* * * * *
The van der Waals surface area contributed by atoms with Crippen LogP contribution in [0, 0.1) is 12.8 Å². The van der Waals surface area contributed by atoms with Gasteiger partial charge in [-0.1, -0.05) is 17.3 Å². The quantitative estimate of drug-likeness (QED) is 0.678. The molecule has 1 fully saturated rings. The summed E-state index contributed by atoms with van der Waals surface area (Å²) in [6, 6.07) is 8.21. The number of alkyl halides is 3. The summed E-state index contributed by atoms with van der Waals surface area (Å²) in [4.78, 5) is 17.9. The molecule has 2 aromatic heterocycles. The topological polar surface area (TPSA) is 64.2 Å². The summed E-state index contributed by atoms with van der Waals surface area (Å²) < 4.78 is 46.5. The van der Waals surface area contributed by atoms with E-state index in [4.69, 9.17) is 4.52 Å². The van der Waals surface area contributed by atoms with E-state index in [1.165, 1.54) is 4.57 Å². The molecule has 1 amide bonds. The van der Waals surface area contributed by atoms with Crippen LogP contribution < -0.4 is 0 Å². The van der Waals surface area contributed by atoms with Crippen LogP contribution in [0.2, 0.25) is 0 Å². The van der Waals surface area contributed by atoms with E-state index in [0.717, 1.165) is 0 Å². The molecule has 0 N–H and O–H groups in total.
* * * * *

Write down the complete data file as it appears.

The van der Waals surface area contributed by atoms with Crippen LogP contribution in [0, 0.1) is 12.8 Å². The van der Waals surface area contributed by atoms with Gasteiger partial charge in [-0.1, -0.05) is 17.3 Å². The quantitative estimate of drug-likeness (QED) is 0.678. The molecule has 1 fully saturated rings. The summed E-state index contributed by atoms with van der Waals surface area (Å²) in [6, 6.07) is 8.21. The number of alkyl halides is 3. The summed E-state index contributed by atoms with van der Waals surface area (Å²) in [4.78, 5) is 17.9. The molecule has 2 aromatic heterocycles. The topological polar surface area (TPSA) is 64.2 Å². The summed E-state index contributed by atoms with van der Waals surface area (Å²) < 4.78 is 46.5. The van der Waals surface area contributed by atoms with E-state index in [4.69, 9.17) is 4.52 Å². The van der Waals surface area contributed by atoms with E-state index in [1.165, 1.54) is 4.57 Å². The molecule has 1 amide bonds. The van der Waals surface area contributed by atoms with Crippen LogP contribution < -0.4 is 0 Å². The van der Waals surface area contributed by atoms with Crippen LogP contribution in [0.2, 0.25) is 0 Å². The van der Waals surface area contributed by atoms with E-state index in [0.717, 1.165) is 0 Å². The molecule has 0 N–H and O–H groups in total.